The Government is not doing enough to help the construction and trades sector meet its workforce demand, instead steering students towards cleaning toilets, says Labour’s Skills and Training spokesperson Jenny Salesa. ...
    3 days ago
  • More cracks appear in health funding
    News that the Waikato District Health Board could lose $2.7 million from its budget because it failed to make an elective target is downright disturbing, says Labour’s Acting Health spokesperson Dr David Clark.  “This is a DHB that has tried ...
    3 days ago
  • Student debt cracks the billion mark
    New figures showing that student loan defaulters have now clocked over $1 billion in debt highlights National's failure to combat spiralling student loan debt, Labour's Education spokesperson Chris Hipkins says. "Threatening to arrest returning student loan borrowers at the ...
    4 days ago
  • Foreign Students just a commodity to National
    National MP Kanwaljit Singh Bakshi has confirmed that his party sees international students as nothing more than a commodity, says Labour's Immigration spokesperson Iain Lees-Galloway. "Mr Bakshi’s appalling comparison of some students to 'faulty fridges' that should be returned to ...
    5 days ago
  • Tolley’s spin on Education spend doesn’t add up
    National’s spin about school funding won’t wash with parents who are paying more and more of the cost of their kids’ education every year, says Labour’s Education spokesperson Chris Hipkins.  “All the spin in the world can’t hide the fact ...
    5 days ago
  • National not facing up to export challenge
    “The latest export data from Statistics New Zealand paints a picture of an economy which is not paying its way in the world, says Labour’s Finance spokesperson Grant Robertson. “Exports fell 9% - led by milk powder exports falling to ...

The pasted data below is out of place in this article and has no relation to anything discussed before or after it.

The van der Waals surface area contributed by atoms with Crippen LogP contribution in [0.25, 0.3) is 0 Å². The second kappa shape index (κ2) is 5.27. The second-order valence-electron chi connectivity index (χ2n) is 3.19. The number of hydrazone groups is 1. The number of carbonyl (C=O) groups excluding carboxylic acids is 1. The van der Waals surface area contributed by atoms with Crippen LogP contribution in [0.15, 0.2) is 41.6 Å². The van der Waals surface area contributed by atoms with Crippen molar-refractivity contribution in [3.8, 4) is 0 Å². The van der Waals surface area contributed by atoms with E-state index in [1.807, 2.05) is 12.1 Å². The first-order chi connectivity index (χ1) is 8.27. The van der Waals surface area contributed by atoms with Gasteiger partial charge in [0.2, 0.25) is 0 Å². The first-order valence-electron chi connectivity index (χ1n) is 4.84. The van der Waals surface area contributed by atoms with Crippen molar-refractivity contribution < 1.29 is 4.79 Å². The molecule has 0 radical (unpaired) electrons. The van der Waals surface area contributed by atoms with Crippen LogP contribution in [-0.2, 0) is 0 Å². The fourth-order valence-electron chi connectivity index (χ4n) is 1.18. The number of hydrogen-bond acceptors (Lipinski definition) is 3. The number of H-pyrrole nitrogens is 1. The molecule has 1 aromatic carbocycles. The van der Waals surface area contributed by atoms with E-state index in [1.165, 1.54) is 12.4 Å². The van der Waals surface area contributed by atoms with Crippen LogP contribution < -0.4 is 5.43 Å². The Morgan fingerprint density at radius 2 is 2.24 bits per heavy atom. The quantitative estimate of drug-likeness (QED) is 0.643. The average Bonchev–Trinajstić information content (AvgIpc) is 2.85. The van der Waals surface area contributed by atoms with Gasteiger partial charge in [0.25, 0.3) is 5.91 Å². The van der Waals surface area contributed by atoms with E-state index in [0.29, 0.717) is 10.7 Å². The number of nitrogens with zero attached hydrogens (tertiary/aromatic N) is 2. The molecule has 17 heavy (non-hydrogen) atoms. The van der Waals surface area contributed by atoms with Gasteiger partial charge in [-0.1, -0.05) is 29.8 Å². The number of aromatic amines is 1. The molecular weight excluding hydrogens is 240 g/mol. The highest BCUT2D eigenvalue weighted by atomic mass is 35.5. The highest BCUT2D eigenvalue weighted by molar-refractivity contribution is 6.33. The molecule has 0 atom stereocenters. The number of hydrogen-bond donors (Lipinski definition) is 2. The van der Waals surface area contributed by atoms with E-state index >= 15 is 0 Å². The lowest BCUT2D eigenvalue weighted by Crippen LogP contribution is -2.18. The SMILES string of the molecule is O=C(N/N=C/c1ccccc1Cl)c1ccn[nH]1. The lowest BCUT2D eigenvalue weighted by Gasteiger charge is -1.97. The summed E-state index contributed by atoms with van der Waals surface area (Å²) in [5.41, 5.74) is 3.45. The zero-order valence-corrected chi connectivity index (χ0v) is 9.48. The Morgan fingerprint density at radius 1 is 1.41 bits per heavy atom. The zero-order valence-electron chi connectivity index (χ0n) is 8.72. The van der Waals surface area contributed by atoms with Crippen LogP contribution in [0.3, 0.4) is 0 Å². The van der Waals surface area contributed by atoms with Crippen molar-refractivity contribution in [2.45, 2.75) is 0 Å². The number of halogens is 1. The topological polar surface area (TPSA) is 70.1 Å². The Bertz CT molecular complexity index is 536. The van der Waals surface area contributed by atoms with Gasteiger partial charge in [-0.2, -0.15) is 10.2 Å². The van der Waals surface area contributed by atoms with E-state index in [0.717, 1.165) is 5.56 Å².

5 days ago
  • Correction over Talley’s statement
    Labour’s Workplace Relations spokesperson Iain Lees-Galloway has been advised by AFFCO Ltd that AFFCO is not advertising for staff in the Manawatu through MSD as stated in a press statement released earlier today.  “I have been advised by AFFCO that ...
    1 week ago
  • Minister, cut your losses – withdraw this doomed Bill
    Local Government Minister Sam Lotu-Iiga’s request for a five month extension on the report back date for the Local Government Act 2002 Amendment Bill (No 2) is an admission that the Bill is fundamentally flawed, says Labour’s Local Government Spokesperson ...
    1 week ago
  • Coleman’s cuts create crisis
    Mental health services in New Zealand are in a state of crisis with Youthline saying that calls for extreme depression doubled last year, says Labour’s Associate Health spokesperson Dr David Clark.  “About 150 young Kiwis are missing out on help ...
    1 week ago
  • Government helping Talley’s to break workers
    The Ministry for Social Development appears to be assisting Talley’s-Affco replace experienced workers effectively locked out by the company, say Labour’s Social Development spokesperson Carmel Sepuloni and Workplace Relations spokesperson Iain Lees-Galloway. “MSD is advertising for meat processing workers for ...
    1 week ago
  • Electives lag due to $1.7 billion hole
    The lag in hip and knee replacements is a direct consequence of the Government’s $1.7 billion underfunding of health, says Labour’s Associate Health spokesperson Dr David Clark.  “A comprehensive study by the University of Otago says that the rate of ...
    1 week ago
  • Speech to Master Builders’ Constructive conference
    Today’s all about being Constructive. And that is good because I believe there is a hunger out there for positive solutions. We must be able to believe there can be a better future. ...
    1 week ago
  • Māori Party housing plan complete failure
    The Māori Party’s housing plan to put more Māori into more homes has been a complete failure with fewer than five loans granted per year, says Labour’s Maori Development spokesperson Kelvin Davis. ...
    1 week ago
  • Fund IRD better to go after tax avoiders
    National’s Tax Working Group used the following graph (p30) in 2010 as part of their justification to cut the top tax rate. The big peaks around the top tax threshold were evidence of a suspiciously high number of taxpayers ...
    GreensBy robert.ashe
    1 week ago
  • Pasifika youth ignored by the Government